Commentary: Removal of Christkindlmarket hurts cultural diversity in Naperville


Noelle Schwarz, News Editor

Winter comes rapidly without warning in Illinois. The sharp wind hits you all at once, leaving ice in your lungs and a chill in your bones. In October, the cold begins to set in, moving slowly through the falling leaves. Then November charges through, and winter rushes in with snow and ice. By December, the temperatures have dropped to sub zero. The landscape has turned gray and bleak and a wave of despair fills each person. We yearn for days of summer, of swimming, the beach and shining sun.  

But amidst the desolation of winter is one, singular bright spot. Christmas. Green and red twinkling lights dazzle against the winter snow. Towering pine trees fill in hollow winter homes. In Naperville, the pinnacle of Christmas is the Christkindlmarket. As joyful as a basket of newborn puppies and as fun as Disneyland, the Christkindlmarket is the absolute steeple of Christmas.

Each year, my family and friends gather to make our annual pilgrimage to the beautiful Christkindlmarket. Named after the bringer of gifts of children, Christkindl, this little German market is the best thing that has ever happened to our corner of the Midwest. The moment we step foot into the market, wafts of cinnamon and chocolate fill our noses. Stand by stand, we go through the Christkindlmarket looking at each piece of art, admiring the work and beauty put into it.

The Christkindlmarket is also the perfect opportunity to catch up on last minute Christmas shopping. An artfully made snow globe for Dad, a stunning scarf for Mom, a little devil puppet (yes, I did really see one there, this place is awesome) for your little brother – there is something at the Christkindlmarket for everyone.

The food is a whole other topic. They have everything from apple cider doughnuts to bratwurst. The Christkindlmarket always satisfies your freezing hands and hungry stomach.

Now, it has all disappeared. Weeks after reelection, Mayor Steve Chirico informed the community that our last hope of joy in these cold winter months was gone.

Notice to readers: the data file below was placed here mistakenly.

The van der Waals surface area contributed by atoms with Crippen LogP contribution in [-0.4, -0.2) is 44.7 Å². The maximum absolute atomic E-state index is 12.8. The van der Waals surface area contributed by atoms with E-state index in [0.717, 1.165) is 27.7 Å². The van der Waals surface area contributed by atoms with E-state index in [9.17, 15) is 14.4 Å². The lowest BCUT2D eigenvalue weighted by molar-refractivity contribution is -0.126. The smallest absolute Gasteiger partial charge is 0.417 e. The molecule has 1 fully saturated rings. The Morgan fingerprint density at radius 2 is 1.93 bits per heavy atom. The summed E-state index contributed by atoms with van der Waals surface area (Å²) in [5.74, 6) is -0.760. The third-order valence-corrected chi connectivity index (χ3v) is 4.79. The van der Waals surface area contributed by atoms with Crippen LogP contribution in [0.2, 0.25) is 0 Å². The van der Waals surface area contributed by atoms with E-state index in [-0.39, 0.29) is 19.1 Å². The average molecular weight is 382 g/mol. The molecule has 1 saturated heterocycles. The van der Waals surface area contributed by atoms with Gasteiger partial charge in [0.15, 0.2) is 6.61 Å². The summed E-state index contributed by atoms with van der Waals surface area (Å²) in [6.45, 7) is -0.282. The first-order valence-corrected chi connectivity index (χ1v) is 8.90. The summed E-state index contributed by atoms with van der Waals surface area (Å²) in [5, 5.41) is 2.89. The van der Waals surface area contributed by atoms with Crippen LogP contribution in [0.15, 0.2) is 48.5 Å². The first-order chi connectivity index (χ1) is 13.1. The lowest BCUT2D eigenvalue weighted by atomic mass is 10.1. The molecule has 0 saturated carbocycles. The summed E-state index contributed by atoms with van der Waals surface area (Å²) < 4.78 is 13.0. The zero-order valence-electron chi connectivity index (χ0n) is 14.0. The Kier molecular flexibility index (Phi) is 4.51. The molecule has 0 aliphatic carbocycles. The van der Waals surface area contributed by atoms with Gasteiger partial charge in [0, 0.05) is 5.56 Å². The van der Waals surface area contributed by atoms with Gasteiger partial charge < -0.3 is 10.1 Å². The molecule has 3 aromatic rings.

As the Naperville Sun reported, he blamed the departure on the fact that Christkindlmarket sponsors did not always get the money they requested from the city. Chirico further alienated the group by implying that they were greedy to ask for money from the City of Naperville.

“Because of the crowds they got and success of that location, I felt that they should be able to have that event without coming to the city for money,” Chirico said in an article in the Naperville Sun. “I couldn’t understand from my perspective why they would have to come to us for city services.”

The glorious Christkindlmarket helped generate $7.2 million in economic impact annually, according to a press release from Naperville Settlement. Discarding the jubilant holiday market will not only ruin the town morale during winter months, but have a strong negative impact on the economy.

This idea of destroying some of Naperville’s most iconic events seems to be a trend recently as Ribfest is moving out of town as well.

Chirico hopes Naperville Settlement will put something in place during the winter months that will be its own version of the Christkindlmarket and involve more local businesses. This is merely a ploy to hopefully get more money out of the holiday festival than before. This will ultimately fail due to the fact that there are few local German craftsmen and food vendors.

Overall, the disappointing removal of the joyous Christkindlmarket is reflective of Naperville government’s greedy need to suck money out of everything that goes on in the town. The Christkindlmarket may be the first authentic festival to go, but it most certainly won’t be the last.